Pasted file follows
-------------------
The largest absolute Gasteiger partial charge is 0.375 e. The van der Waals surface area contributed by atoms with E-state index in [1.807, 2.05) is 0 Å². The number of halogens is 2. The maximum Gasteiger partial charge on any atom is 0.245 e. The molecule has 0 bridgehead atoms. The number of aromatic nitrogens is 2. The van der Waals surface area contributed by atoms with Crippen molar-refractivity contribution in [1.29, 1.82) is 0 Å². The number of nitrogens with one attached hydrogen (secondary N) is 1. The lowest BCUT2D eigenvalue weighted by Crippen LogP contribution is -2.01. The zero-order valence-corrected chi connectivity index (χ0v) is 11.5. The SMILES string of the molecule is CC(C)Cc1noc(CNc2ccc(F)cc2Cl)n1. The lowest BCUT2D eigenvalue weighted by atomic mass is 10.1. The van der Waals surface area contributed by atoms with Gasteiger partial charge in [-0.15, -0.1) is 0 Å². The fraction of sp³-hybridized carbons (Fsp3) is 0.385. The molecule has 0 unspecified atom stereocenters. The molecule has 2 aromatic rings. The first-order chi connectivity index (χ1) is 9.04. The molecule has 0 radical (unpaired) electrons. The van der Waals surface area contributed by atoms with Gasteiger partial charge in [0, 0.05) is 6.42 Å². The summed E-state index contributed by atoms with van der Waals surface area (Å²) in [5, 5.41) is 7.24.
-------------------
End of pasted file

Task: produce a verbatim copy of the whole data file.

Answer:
The largest absolute Gasteiger partial charge is 0.375 e. The van der Waals surface area contributed by atoms with E-state index in [1.807, 2.05) is 0 Å². The number of halogens is 2. The maximum Gasteiger partial charge on any atom is 0.245 e. The molecule has 0 bridgehead atoms. The number of aromatic nitrogens is 2. The van der Waals surface area contributed by atoms with Crippen molar-refractivity contribution in [1.29, 1.82) is 0 Å². The number of nitrogens with one attached hydrogen (secondary N) is 1. The lowest BCUT2D eigenvalue weighted by Crippen LogP contribution is -2.01. The zero-order valence-corrected chi connectivity index (χ0v) is 11.5. The SMILES string of the molecule is CC(C)Cc1noc(CNc2ccc(F)cc2Cl)n1. The lowest BCUT2D eigenvalue weighted by atomic mass is 10.1. The van der Waals surface area contributed by atoms with Gasteiger partial charge in [-0.15, -0.1) is 0 Å². The fraction of sp³-hybridized carbons (Fsp3) is 0.385. The molecule has 0 unspecified atom stereocenters. The molecule has 2 aromatic rings. The first-order chi connectivity index (χ1) is 9.04. The molecule has 0 radical (unpaired) electrons. The van der Waals surface area contributed by atoms with Gasteiger partial charge in [0, 0.05) is 6.42 Å². The summed E-state index contributed by atoms with van der Waals surface area (Å²) in [5, 5.41) is 7.24.